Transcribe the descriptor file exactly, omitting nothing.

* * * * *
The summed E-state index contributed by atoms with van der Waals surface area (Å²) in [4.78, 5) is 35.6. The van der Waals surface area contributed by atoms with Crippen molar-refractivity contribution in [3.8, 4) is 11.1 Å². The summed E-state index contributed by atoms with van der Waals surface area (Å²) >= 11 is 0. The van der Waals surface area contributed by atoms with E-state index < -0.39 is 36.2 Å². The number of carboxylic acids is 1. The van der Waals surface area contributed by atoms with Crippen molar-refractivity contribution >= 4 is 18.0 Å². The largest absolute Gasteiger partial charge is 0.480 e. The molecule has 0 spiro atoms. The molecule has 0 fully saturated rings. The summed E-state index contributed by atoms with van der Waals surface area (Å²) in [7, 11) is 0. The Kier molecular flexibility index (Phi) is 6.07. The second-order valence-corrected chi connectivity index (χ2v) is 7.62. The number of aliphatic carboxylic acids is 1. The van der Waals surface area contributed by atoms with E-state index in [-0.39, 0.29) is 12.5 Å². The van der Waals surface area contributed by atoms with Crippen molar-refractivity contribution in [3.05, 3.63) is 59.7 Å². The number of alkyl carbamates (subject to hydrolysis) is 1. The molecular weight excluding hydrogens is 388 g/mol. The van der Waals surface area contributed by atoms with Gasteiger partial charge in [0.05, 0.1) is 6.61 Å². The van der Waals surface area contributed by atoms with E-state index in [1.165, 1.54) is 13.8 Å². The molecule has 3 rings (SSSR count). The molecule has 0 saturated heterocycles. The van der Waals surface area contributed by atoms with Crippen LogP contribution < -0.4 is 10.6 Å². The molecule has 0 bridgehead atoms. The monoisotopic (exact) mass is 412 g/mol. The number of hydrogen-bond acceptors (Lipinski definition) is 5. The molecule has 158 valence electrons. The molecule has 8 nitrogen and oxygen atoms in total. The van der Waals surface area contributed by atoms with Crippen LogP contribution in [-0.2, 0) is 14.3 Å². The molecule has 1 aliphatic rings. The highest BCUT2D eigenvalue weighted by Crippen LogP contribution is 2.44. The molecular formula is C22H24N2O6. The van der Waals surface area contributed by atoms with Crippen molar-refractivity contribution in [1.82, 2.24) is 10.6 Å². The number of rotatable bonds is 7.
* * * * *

The summed E-state index contributed by atoms with van der Waals surface area (Å²) in [4.78, 5) is 35.6. The van der Waals surface area contributed by atoms with Crippen molar-refractivity contribution in [3.8, 4) is 11.1 Å². The summed E-state index contributed by atoms with van der Waals surface area (Å²) >= 11 is 0. The van der Waals surface area contributed by atoms with E-state index < -0.39 is 36.2 Å². The number of carboxylic acids is 1. The van der Waals surface area contributed by atoms with Crippen molar-refractivity contribution >= 4 is 18.0 Å². The largest absolute Gasteiger partial charge is 0.480 e. The molecule has 0 spiro atoms. The molecule has 0 fully saturated rings. The summed E-state index contributed by atoms with van der Waals surface area (Å²) in [7, 11) is 0. The Kier molecular flexibility index (Phi) is 6.07. The second-order valence-corrected chi connectivity index (χ2v) is 7.62. The number of aliphatic carboxylic acids is 1. The van der Waals surface area contributed by atoms with E-state index in [-0.39, 0.29) is 12.5 Å². The van der Waals surface area contributed by atoms with Crippen molar-refractivity contribution in [3.05, 3.63) is 59.7 Å². The number of alkyl carbamates (subject to hydrolysis) is 1. The molecular weight excluding hydrogens is 388 g/mol. The van der Waals surface area contributed by atoms with Gasteiger partial charge in [0.05, 0.1) is 6.61 Å². The van der Waals surface area contributed by atoms with E-state index in [1.165, 1.54) is 13.8 Å². The molecule has 3 rings (SSSR count). The molecule has 0 saturated heterocycles. The van der Waals surface area contributed by atoms with Crippen LogP contribution < -0.4 is 10.6 Å². The molecule has 0 bridgehead atoms. The monoisotopic (exact) mass is 412 g/mol. The number of hydrogen-bond acceptors (Lipinski definition) is 5. The molecule has 158 valence electrons. The molecule has 8 nitrogen and oxygen atoms in total. The van der Waals surface area contributed by atoms with Crippen LogP contribution in [-0.2, 0) is 14.3 Å². The molecule has 1 aliphatic rings. The highest BCUT2D eigenvalue weighted by Crippen LogP contribution is 2.44. The molecular formula is C22H24N2O6. The van der Waals surface area contributed by atoms with Crippen molar-refractivity contribution in [1.82, 2.24) is 10.6 Å². The number of rotatable bonds is 7.